There’s no new story right now, but I spent some time fixing things. The index was updated to include the last three stories I entered, and Mush Emmons was given credit for a photo he took. I caught a few typos as well.
The new story on the blog-site is a re-publication of the fifth of a series of “Beyond Racer Road” stories from the late 1970s Cycle magazine. This one is Cook Neilson’s recounting of his and Phil Schilling’s adventures in the 1976 racing season. You can find it on the page VM. Beyond Racer Road 5 – the Hot Rod is Born.
I have finally finished and published the story of our trip to Birmingham, Alabama. It’s a bit longer than most of the stories in this blog, but it’s not to bad at about 2,000 words. Y0u can find it at the page titled VN. Barber Vintage Festival 2016.
I published the page October 18th but failed to make a post to announce it. Duh. The story is a comparison of racing gear commonly used in the 1970 versus what I see the Superbike and MotoGP riders using today. Look for the page “Race Gear, Then and Now.”
Photographer Phil Aynsley helped me locate some of the research material for today’s story. You can see his beautiful work at http://www.philaphoto.com/imageLibrary/index.php.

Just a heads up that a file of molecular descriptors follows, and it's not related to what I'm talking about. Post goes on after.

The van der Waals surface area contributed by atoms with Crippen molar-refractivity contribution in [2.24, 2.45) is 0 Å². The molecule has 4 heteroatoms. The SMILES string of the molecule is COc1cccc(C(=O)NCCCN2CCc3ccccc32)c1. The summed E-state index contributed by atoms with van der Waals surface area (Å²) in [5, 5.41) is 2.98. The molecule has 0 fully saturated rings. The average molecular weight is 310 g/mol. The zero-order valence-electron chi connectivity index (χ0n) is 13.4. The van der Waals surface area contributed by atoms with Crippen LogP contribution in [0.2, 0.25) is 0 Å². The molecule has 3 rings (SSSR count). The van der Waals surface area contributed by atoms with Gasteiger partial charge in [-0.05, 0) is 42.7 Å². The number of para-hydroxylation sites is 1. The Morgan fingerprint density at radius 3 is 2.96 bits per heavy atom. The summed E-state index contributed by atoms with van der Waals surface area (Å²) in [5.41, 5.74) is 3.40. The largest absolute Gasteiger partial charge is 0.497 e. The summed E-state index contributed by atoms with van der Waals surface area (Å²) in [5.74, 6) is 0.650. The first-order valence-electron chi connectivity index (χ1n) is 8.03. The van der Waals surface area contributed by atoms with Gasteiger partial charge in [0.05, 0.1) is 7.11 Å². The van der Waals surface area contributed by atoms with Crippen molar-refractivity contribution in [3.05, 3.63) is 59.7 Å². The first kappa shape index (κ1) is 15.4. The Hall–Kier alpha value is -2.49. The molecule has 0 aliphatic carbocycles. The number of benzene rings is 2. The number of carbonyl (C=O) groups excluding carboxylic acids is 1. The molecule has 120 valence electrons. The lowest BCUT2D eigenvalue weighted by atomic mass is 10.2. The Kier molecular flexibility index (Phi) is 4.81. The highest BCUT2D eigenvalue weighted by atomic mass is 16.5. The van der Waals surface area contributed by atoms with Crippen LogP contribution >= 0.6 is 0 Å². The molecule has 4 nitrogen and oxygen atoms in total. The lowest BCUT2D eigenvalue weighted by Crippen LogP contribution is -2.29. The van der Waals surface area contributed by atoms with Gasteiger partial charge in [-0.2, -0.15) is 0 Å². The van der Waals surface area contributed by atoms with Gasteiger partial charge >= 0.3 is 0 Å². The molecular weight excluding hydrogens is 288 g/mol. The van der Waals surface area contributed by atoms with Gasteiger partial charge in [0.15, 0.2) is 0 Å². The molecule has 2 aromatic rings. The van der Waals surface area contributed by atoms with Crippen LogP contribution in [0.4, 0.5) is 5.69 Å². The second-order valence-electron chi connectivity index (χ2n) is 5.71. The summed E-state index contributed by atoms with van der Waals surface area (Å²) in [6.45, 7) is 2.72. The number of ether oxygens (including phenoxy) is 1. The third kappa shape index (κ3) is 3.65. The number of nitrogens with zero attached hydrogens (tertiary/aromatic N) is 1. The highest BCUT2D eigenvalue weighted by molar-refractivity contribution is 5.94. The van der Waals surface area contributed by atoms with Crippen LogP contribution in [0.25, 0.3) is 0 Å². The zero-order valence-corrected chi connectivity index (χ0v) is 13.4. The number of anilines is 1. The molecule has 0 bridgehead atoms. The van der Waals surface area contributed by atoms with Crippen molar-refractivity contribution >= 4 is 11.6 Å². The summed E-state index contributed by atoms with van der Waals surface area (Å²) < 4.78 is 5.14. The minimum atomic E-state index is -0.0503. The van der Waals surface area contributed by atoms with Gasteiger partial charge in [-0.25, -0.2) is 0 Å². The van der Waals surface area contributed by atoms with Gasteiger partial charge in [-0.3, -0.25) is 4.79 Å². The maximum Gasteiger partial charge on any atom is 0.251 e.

I’m trying something new starting today. I will try to post a new story every Thursday (U.S. Time Zone), hopefully before 5pm Pacific Time.
Today’s story is about the bikes used in the American Motorcyclists Association Superbike races during the first four years of the class. It’s a bit heavy on tech but it’s full of Superbike history. Look for the page titled “Early Superbike Iron.” As usual comments are welcome.
June 19th, 2014. This is some motorcycle road racing history, an interview with the first U.S. racer to win an FIM 500GP event. No, it’s not Kenny Roberts. Look for the story “An Interview with [mystery racing star].”
On Jan. 2nd, 2014, I added a page with the story of the 1978 Ontario 6-Hour Endurance Race. It was notable because it rained for the first five of the six hours. Look for the page “The Wet Ontario 6-Hour.”